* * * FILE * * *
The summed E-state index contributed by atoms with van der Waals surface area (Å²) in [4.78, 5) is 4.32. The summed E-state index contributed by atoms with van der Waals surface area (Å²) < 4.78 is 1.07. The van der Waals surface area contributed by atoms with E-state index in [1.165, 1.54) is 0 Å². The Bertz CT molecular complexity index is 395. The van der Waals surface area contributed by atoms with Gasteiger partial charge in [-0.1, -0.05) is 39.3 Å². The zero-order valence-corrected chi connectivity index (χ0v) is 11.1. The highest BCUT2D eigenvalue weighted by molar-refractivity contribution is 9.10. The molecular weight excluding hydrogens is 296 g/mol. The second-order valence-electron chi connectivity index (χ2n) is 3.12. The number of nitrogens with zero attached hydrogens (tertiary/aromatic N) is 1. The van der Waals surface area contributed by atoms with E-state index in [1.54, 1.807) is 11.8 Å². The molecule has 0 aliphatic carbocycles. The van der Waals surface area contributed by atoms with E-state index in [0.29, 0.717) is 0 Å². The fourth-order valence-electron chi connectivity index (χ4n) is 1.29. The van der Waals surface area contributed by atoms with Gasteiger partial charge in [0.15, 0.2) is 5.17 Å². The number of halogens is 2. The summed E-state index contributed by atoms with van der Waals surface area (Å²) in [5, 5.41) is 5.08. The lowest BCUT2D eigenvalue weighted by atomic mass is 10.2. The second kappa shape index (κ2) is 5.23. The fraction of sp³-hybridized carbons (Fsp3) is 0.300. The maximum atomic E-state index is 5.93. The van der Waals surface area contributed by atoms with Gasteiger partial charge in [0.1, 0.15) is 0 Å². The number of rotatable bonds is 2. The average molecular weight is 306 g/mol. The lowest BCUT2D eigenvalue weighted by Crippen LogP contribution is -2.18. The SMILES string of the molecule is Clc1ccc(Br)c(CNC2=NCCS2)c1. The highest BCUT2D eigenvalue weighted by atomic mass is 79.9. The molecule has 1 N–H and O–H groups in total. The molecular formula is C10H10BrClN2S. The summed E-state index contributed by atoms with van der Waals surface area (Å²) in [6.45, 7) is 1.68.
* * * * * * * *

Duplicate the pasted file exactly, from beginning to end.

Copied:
The summed E-state index contributed by atoms with van der Waals surface area (Å²) in [4.78, 5) is 4.32. The summed E-state index contributed by atoms with van der Waals surface area (Å²) < 4.78 is 1.07. The van der Waals surface area contributed by atoms with E-state index in [1.165, 1.54) is 0 Å². The Bertz CT molecular complexity index is 395. The van der Waals surface area contributed by atoms with Gasteiger partial charge in [-0.1, -0.05) is 39.3 Å². The zero-order valence-corrected chi connectivity index (χ0v) is 11.1. The highest BCUT2D eigenvalue weighted by molar-refractivity contribution is 9.10. The molecular weight excluding hydrogens is 296 g/mol. The second-order valence-electron chi connectivity index (χ2n) is 3.12. The number of nitrogens with zero attached hydrogens (tertiary/aromatic N) is 1. The van der Waals surface area contributed by atoms with E-state index in [1.54, 1.807) is 11.8 Å². The molecule has 0 aliphatic carbocycles. The van der Waals surface area contributed by atoms with E-state index in [0.29, 0.717) is 0 Å². The fourth-order valence-electron chi connectivity index (χ4n) is 1.29. The van der Waals surface area contributed by atoms with Gasteiger partial charge in [0.15, 0.2) is 5.17 Å². The number of halogens is 2. The summed E-state index contributed by atoms with van der Waals surface area (Å²) in [5, 5.41) is 5.08. The lowest BCUT2D eigenvalue weighted by atomic mass is 10.2. The second kappa shape index (κ2) is 5.23. The fraction of sp³-hybridized carbons (Fsp3) is 0.300. The maximum atomic E-state index is 5.93. The van der Waals surface area contributed by atoms with Gasteiger partial charge in [0.1, 0.15) is 0 Å². The number of rotatable bonds is 2. The average molecular weight is 306 g/mol. The lowest BCUT2D eigenvalue weighted by Crippen LogP contribution is -2.18. The SMILES string of the molecule is Clc1ccc(Br)c(CNC2=NCCS2)c1. The highest BCUT2D eigenvalue weighted by atomic mass is 79.9. The molecule has 1 N–H and O–H groups in total. The molecular formula is C10H10BrClN2S. The summed E-state index contributed by atoms with van der Waals surface area (Å²) in [6.45, 7) is 1.68.